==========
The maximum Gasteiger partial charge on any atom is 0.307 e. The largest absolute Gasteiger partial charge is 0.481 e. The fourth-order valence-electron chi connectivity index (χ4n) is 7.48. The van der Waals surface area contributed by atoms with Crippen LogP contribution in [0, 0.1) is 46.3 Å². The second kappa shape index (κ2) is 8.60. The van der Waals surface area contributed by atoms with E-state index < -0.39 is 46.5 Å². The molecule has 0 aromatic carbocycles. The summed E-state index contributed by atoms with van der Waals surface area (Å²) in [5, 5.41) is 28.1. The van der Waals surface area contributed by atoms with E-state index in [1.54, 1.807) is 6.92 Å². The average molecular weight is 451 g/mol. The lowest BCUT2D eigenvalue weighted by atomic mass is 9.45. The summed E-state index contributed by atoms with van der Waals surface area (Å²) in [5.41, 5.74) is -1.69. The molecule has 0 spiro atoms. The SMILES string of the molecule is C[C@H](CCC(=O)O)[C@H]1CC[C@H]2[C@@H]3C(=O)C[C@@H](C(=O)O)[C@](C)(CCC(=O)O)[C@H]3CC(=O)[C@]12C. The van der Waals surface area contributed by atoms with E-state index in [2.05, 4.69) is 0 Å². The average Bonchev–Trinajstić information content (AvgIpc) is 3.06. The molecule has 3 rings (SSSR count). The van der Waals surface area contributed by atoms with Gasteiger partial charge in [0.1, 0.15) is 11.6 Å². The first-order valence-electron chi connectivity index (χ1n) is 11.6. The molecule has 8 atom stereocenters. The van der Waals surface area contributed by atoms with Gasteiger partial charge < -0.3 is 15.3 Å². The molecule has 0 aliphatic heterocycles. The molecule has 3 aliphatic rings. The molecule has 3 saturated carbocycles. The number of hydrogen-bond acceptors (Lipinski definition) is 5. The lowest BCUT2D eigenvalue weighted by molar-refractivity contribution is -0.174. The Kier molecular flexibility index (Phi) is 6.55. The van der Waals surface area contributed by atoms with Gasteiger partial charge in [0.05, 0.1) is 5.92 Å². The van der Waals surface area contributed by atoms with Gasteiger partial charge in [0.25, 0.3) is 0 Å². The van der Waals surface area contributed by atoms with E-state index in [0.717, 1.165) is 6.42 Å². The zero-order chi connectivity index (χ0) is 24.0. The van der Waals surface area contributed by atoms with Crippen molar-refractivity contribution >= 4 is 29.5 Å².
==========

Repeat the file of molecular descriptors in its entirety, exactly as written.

The maximum Gasteiger partial charge on any atom is 0.307 e. The largest absolute Gasteiger partial charge is 0.481 e. The fourth-order valence-electron chi connectivity index (χ4n) is 7.48. The van der Waals surface area contributed by atoms with Crippen LogP contribution in [0, 0.1) is 46.3 Å². The second kappa shape index (κ2) is 8.60. The van der Waals surface area contributed by atoms with E-state index < -0.39 is 46.5 Å². The molecule has 0 aromatic carbocycles. The summed E-state index contributed by atoms with van der Waals surface area (Å²) in [5, 5.41) is 28.1. The van der Waals surface area contributed by atoms with E-state index in [1.54, 1.807) is 6.92 Å². The average molecular weight is 451 g/mol. The lowest BCUT2D eigenvalue weighted by atomic mass is 9.45. The summed E-state index contributed by atoms with van der Waals surface area (Å²) in [5.41, 5.74) is -1.69. The molecule has 0 spiro atoms. The SMILES string of the molecule is C[C@H](CCC(=O)O)[C@H]1CC[C@H]2[C@@H]3C(=O)C[C@@H](C(=O)O)[C@](C)(CCC(=O)O)[C@H]3CC(=O)[C@]12C. The van der Waals surface area contributed by atoms with E-state index in [2.05, 4.69) is 0 Å². The average Bonchev–Trinajstić information content (AvgIpc) is 3.06. The molecule has 3 rings (SSSR count). The van der Waals surface area contributed by atoms with Gasteiger partial charge in [0.1, 0.15) is 11.6 Å². The first-order valence-electron chi connectivity index (χ1n) is 11.6. The molecule has 8 atom stereocenters. The van der Waals surface area contributed by atoms with Gasteiger partial charge < -0.3 is 15.3 Å². The molecule has 0 aliphatic heterocycles. The molecule has 3 aliphatic rings. The molecule has 3 saturated carbocycles. The number of hydrogen-bond acceptors (Lipinski definition) is 5. The lowest BCUT2D eigenvalue weighted by molar-refractivity contribution is -0.174. The Kier molecular flexibility index (Phi) is 6.55. The van der Waals surface area contributed by atoms with Gasteiger partial charge in [0.05, 0.1) is 5.92 Å². The van der Waals surface area contributed by atoms with Gasteiger partial charge in [0.25, 0.3) is 0 Å². The van der Waals surface area contributed by atoms with E-state index in [0.717, 1.165) is 6.42 Å². The zero-order chi connectivity index (χ0) is 24.0. The van der Waals surface area contributed by atoms with Crippen molar-refractivity contribution >= 4 is 29.5 Å².